Mary Schapiro is pro Joe and Jill 6-pack retail investor. She's also pro honest/ethical financial services industry employee/principal.


It's too bad the 5% or so in every industry bend/break the rules so egregiously the rest of us end up paying for decades.



They're still stuck in the 70's; regulate prices lower, focus on little stuff while missing elephants in the room. Most recent things that have gone wrong were firm/large interest driven and only strengthen my point about license options away from the contradicted platitude of a dealer association protecting the public. The NASD protect dealers, not clients or most producers.


Oct 29, 2006 5:00 pm
ymh_ymh_ymh:

Maybe the concern has more to do with bank brokers' clients being more naive and thinking their "investments" are insured by the FDIC rather than banker brokers having less experience/supervision than traditional brokerage firms' brokers.


That could be, but banks are usually petty good with their "Not, Not May" (NOT FDIC insured, NOT a bank product and MAY lose value) dsclourses. It's written on almost everything a client sees AND there's a massive sign to that effect in the bank broker's office, usually on the desk a foot in front of the client.

Oct 29, 2006 6:24 pm
mikebutler222:
ymh_ymh_ymh:

Maybe the concern has more to do with bank brokers' clients being more naive and thinking their "investments" are insured by the FDIC rather than banker brokers having less experience/supervision than traditional brokerage firms' brokers.


That could be, but banks are usually petty good with their "Not, Not May" (NOT FDIC insured, NOT a bank product and MAY lose value) dsclourses. It's written on almost everything a client sees AND there's a massive sign to that effect in the bank broker's office, usually on the desk a foot in front of the client.



When they first broke into the industry the leadership of the bank B/Ds actually had discussions among themselves on how to disguise that sign--a common suggestion was to place it on the desk but with a potted plant sitting between the sign and the chair where the customer woudl be mostly likely to sit.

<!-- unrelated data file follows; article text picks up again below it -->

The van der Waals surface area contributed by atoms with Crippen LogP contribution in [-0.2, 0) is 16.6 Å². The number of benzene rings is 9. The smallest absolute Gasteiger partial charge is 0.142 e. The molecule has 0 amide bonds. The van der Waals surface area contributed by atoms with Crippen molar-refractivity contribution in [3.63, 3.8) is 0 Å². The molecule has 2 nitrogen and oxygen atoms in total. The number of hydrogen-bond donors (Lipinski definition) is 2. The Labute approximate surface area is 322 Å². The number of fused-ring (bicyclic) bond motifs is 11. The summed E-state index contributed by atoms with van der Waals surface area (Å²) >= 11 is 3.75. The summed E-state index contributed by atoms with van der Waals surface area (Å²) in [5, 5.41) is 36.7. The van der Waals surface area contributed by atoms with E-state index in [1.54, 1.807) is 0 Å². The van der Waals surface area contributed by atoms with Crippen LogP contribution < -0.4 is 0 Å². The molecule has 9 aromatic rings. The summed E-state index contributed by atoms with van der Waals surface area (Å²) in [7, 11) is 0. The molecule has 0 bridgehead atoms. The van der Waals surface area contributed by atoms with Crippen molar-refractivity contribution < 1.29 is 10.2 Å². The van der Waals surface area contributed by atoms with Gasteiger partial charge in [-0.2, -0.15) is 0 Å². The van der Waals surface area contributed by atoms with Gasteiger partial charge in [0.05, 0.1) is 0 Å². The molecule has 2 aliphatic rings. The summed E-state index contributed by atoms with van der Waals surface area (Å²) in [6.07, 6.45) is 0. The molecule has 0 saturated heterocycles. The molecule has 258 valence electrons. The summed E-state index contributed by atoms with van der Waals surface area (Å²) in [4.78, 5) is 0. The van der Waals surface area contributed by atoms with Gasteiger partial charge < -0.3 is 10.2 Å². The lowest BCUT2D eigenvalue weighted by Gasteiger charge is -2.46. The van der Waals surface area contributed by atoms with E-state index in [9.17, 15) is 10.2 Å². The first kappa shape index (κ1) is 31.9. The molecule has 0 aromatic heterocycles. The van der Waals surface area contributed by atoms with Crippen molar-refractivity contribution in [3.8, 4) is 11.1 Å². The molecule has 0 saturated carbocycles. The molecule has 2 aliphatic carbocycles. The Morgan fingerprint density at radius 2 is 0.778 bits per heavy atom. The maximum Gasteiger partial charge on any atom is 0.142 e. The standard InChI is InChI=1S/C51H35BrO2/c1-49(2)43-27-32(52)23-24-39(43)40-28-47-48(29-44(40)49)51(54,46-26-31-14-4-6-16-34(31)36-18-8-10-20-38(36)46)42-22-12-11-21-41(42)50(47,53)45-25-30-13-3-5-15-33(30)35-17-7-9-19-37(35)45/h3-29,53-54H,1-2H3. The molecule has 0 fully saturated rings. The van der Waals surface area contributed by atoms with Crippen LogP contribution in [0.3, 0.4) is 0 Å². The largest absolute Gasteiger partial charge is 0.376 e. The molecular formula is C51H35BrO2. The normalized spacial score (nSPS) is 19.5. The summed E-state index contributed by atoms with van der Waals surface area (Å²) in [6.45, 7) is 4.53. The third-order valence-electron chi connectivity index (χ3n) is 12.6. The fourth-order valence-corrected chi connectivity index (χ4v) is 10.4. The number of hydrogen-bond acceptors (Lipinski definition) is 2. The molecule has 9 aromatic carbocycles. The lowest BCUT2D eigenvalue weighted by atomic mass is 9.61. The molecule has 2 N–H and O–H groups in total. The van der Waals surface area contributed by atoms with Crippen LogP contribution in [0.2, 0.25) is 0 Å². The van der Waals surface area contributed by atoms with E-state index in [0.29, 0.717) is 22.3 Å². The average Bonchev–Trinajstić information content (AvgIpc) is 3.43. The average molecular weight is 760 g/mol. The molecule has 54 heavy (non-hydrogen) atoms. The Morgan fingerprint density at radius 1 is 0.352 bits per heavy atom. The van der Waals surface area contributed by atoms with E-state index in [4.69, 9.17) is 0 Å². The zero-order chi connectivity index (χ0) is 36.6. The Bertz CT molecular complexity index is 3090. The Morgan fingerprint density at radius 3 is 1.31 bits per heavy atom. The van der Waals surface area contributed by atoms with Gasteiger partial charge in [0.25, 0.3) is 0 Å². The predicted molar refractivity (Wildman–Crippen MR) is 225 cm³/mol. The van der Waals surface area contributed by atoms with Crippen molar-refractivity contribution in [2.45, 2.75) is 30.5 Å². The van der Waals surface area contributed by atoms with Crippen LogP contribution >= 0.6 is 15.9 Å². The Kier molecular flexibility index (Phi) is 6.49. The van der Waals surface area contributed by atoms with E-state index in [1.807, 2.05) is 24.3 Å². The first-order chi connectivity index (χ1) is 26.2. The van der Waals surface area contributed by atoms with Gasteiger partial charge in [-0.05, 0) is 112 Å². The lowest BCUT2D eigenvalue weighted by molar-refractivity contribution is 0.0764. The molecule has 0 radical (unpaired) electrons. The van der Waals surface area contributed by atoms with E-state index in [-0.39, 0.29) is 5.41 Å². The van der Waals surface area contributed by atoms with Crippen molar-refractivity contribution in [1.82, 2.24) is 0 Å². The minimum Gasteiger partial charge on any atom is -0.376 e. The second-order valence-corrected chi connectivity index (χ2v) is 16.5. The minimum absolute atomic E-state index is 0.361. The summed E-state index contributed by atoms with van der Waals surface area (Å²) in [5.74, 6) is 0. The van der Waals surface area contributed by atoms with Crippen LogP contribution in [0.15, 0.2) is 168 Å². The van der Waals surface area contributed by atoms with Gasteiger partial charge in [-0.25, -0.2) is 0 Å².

That made two potted plants in the room, the one on the desk and the one sitting at that desk smiling at everybody who walked by.

Oct 29, 2006 7:53 pm

Anyone who gets confused between the difference in owning a CD and a mutual fund should be shot for stupidity.

Oct 29, 2006 8:38 pm
bankrep1:

Anyone who gets confused between the difference in owning a CD and a mutual fund should be shot for stupidity.


Do you think SMART people let children at banks to things with their money?

Oct 29, 2006 9:17 pm

I didn't want to start a bank brokers versus brokerage firms' brokers war over here but appreciate the comments (pro and con).


The weekend wasn't a total wash. The Chicago Bears remain undefeated!

Oct 29, 2006 10:29 pm

My weekend was great...the Cardinals win the world series and my Colts went in to Denver and beat the Broncos to remain undefeated also!


...and the bears, as good as they looked, would have a bit more trouble defending against Peyton Manning...just ask the Broncos who had given up a total of 26 points in their previous five games before Peyton came to town and put 34 on them...

Oct 30, 2006 4:04 am

Your Colts looked really good.


Next weekend should be better for me. USC plays Stanford and if they can't win against those Cardinals, it might be time for Pete Carroll to take Charlie Weis lessons.


I watched 60 Minutes last night (a rare event for me). Charlie Weis was interviewed. That guy cusses worse than any junk bond trader I ever met. I think he missed his calling in life!

Oct 30, 2006 10:44 am
mikebutler222:
ymh_ymh_ymh:

Maybe the concern has more to do with bank brokers' clients being more naive and thinking their "investments" are insured by the FDIC rather than banker brokers having less experience/supervision than traditional brokerage firms' brokers.


That could be, but banks are usually petty good with their "Not, Not May" (NOT FDIC insured, NOT a bank product and MAY lose value) dsclourses. It's written on almost everything a client sees AND there's a massive sign to that effect in the bank broker's office, usually on the desk a foot in front of the client.



An inverse relationship exist between loses and cognitive recognition of warning disclosures. The higher the loses the lower the recognition factor. Lawyers are really good at explaining this to arbitrators or jurys.



Oct 30, 2006 11:11 am
ymh_ymh_ymh:

I didn't want to start a bank brokers versus brokerage firms' brokers war over here but appreciate the comments (pro and con).


The weekend wasn't a total wash. The Chicago Bears remain undefeated!



Good point I'll second it, I see NASD Newbie under his new handle starting that tired process.